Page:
One of the things I talked about in The Metaphysics of War was the change from Nationalism to Consumerism that has been occurring in recent years and how this impacts the nature of war. Consumerism, of course, is my term, so I should perhaps offer some explanation.
Human beings define themselves in terms of their affiliations (to organizations) and activities. This has been used somewhat by psychologists to prepare psychological profiles of people. I can recall first hearing of it when the results of the original seven astronauts’ tests were made public in some magazine as a publicity boost for NASA. In those test results, all of the astronauts shared (at least in the mean) several such: husband; father; son; American citizen; military officer; church member; resident of a particular state or city.
I should mention that several historians have also used this idea to analyze the development of human organizations. For much of Europe, Nationalism largely collapsed with the fall of Rome circa 500 CE, and struggled back over the next thousand years or so.
Consumerism is a proclivity to define oneself in terms of what one consumes. It too is not new, having its roots in the same adoption of sedentaryism that gave rise to civilization and nation-states. What is significant is that increasingly, people are defining themselves not in terms of the affiliations with nations but in terms of what they consume. The extreme of this is people who define themselves by the specific brands of goods they use. A clear symptom of this is change is the fraction of the people who have more interest in what is available for purchase in local stores than in what is going on in local politics.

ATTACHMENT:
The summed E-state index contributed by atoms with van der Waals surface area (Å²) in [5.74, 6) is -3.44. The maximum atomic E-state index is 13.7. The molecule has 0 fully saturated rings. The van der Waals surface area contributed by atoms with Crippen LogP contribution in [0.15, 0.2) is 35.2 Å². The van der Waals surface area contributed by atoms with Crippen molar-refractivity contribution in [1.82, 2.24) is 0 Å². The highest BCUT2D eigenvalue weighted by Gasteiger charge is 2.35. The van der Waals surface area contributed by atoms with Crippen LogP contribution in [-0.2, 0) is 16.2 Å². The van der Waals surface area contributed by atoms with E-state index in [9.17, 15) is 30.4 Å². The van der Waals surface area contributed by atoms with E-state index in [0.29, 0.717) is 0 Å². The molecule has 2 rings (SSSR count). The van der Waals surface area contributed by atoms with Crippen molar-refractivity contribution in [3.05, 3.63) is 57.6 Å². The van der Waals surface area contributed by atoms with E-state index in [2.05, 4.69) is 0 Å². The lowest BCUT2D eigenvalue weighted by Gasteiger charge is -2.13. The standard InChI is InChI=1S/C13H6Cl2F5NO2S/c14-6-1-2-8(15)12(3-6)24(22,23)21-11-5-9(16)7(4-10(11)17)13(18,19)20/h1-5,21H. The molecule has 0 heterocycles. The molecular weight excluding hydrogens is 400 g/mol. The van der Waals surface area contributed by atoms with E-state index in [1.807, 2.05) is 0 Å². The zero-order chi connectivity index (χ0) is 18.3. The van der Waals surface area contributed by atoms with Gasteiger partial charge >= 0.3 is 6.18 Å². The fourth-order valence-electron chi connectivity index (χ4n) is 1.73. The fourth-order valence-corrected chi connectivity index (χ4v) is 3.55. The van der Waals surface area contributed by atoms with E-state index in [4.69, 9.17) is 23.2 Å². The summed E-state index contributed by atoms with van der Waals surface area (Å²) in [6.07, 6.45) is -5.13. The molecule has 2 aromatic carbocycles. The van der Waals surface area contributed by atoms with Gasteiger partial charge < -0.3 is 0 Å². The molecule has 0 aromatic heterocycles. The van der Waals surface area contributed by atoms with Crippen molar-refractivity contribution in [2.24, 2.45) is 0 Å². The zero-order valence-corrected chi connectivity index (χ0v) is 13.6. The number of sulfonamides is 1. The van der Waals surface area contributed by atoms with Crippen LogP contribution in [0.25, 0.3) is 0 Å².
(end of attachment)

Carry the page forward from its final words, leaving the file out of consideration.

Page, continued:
Other symptoms of this are the difficulties that libraries and museums are having in meeting their break even budget needs.[Link] [Link] The decline in support of these has been blamed variously on the electronic revolution, which is not wrong, but fundamentally information and knowledge are not highly prized in a consumerist society. The model has shifted from nerd to nebish.
One of the interesting aspects of consumerism is how it relates to religion. While consumerism appears blatantly materialist, it is a rather specific type of materialism with significant components of emotionalism and transience. AS such there is some evidence that religiously motivated terrorism may be a form of consumerism. While much of this terrorism is supposedly reactive to consumerist social changes, the characteristics of emotional gratification and destructive action, both to self and society, are shared with consumerism.
A striking example of this was recently described in a national feed article [Link] about Christian petite terrorism against overt atheists. This could equally well have been religion A fanatic harassing religion B adherent. We have known such to be common in religion for as long as we have had history, and probably prior. Less obvious, and almost universally denied, is the consumerist nature of religion for many believers.